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Que CERRA, CERRA?

Written By: - Date published: 6:30 pm, September 29th, 2010 - 63 comments
Categories: broadcasting, democratic participation, local government, Media, news, spin, the praiseworthy and the pitiful - Tags: , , , ,

I put on the radio this morning to hear emails expressing concern about the CERRA being read out. Since I haven’t heard any such concerns being echoed back to me by any media, I briefly thought that maybe some abuse had flowed from ‘the Act’ in the past 24 hours or so.

But no.

Apparently, whereas Labour and Green party members slamming their respective politicians over support for the CERRA  goes unreported; and whereas the widespread expressions of anger, condemnation, disgust and thoughtful analyses all over the NZ blogosphere is as a deafening silence to media outlets, that’s not the case when a few of ‘the right’ people speak up.

According to even our most liberal media then, when thousands of citizens find themselves in what might be described as spontaneous concurrence, as happened over the CERRA, it’s just not important enough to warrant much of a mention.

But somewhat revealingly and quite simply, when  27 academics ,who media types  perceive as being ‘authoritative’ and therefore ‘acceptable’, seek to deliver the exact same  message that everyone else had been seeking to deliver these past weeks, the message quite suddenly and mysteriously gains admittance  to the mainstream media’s echo chamber, where it can potentially (hopefully) gain some efficacious momentum.

Which is a problem. Because any tendency of media to pre- judge the relative importance of a matter based on whether suitably authoritative members of society have deemed it worthy of mention is a very bad thing. It’s bad because it reinforces the idea of citizens as an inconsequential spectators. And inconsequential spectators can have nothing invested in defending any level of democracy.

It’s a habit of media that belies an idea that’s already developed far too far in my opinion. The failure to report our concerns over such a crucial matter as the CERRA surely indicates just how acceptable our elites and media find it to dismiss us and our concerns. We and our concerns are not news because worthwhile concerns do not emanate from us. If we think otherwise, then we need to be taught to understand that we are consumers first and foremost. And that second and last we can be sounding boards for the worthy concerns that emanate from our elites.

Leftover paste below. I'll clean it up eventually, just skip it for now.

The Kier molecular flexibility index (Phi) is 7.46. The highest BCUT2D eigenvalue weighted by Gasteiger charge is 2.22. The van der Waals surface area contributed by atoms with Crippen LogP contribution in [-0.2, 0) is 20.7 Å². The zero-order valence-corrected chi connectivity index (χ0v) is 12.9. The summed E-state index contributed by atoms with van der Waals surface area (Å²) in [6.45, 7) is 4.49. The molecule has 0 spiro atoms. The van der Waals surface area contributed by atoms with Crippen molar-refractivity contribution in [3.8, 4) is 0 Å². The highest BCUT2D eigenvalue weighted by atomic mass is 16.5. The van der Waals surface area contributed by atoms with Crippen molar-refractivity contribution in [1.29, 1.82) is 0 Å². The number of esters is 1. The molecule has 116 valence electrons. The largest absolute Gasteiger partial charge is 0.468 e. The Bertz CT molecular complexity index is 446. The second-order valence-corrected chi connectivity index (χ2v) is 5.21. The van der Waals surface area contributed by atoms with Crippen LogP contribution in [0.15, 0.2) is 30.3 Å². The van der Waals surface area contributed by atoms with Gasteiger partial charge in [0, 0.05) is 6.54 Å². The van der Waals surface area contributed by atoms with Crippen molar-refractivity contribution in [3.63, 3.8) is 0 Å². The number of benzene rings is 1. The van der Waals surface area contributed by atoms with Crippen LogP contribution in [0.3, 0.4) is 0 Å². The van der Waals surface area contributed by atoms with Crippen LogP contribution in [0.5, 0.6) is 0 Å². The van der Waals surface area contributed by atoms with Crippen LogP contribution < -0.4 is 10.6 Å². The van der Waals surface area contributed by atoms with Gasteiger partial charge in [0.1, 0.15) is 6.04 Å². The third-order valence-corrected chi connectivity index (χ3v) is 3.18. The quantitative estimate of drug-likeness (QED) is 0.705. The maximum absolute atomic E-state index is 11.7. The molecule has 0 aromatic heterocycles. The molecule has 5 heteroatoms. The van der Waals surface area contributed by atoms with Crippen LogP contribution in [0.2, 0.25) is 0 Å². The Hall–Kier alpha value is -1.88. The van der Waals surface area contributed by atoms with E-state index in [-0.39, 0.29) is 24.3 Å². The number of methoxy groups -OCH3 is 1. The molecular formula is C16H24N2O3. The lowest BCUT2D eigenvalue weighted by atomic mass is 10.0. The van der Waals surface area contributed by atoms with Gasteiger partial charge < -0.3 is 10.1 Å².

Of course, there are others who might claim that being a slow learner is no bad thing. But they are by their own admission, no experts on such matters and so should be ignored.

63 comments on “Que CERRA, CERRA? ”

  1. thoughtful analysis, bunji. The same mentality behind CERRA and behind Brownlee and Carter’s refusal to justify it can be seen in the unwillingness of the media to cover popular discontent with the law.

  2. Rex Widerstrom 2

    As a former reporter and editor I have to say in defence of the MSM that it’s difficult to decide when the feelings of Joe Average cross over from opinion (and thus he has the “Letters to the Editor” column and talkback radio through which to express them directly) to news (in which case I should write a story expressing them).

    Every day you’re inundated with crackpots claiming to speak for the “silent majority”. That every single missive you receive on a given day offers the same opinion isn’t even a guide – it just means that possibly everyone vexed about a certain issue has decided to put pen to paper, while hundreds of thousands of their fellows don’t care or perhaps even agree with the status quo (and no one ever writes or calls up to say “Yeah, I’m pretty satisified, thanks”).

    Not that this applies to the one example you’ve cited, Bill. The fact that clearly left-leaning bloggers and commenters were universally lambasting their parties was worthy of note (but even then, how to quantify the extent of the disquiet given the disinclination of supporters of a decision to say so?).

    As for other issues, I’d be interested to know what trigger points you think should tip the MSM into treating public opinion (other than that defined by polling) as news? And how the unquantifiable should be reported?

    [I don’t mean that in a snarky way. As someone who’s a cheerleader for greater direct democracy, having the MSM value Joe Average’s opinion is important to me. But I genuinely have trouble with how it could be reported without taking a “Chicken Little” approach every time you got a dozen letters saying the same thing].

    • Colonial Viper 2.1

      One would hope that a journo would be able to perceive a potential story and see if there was something to it? Maybe an enterprising, democratically minded journo could decide for themselves if it was worth following up and could ring up their local constitutional lawyer and ask: is there anything substantial to this noise?

      Instead of waiting for yet another press release to be handed to them before moving on it.

      • Lew 2.1.1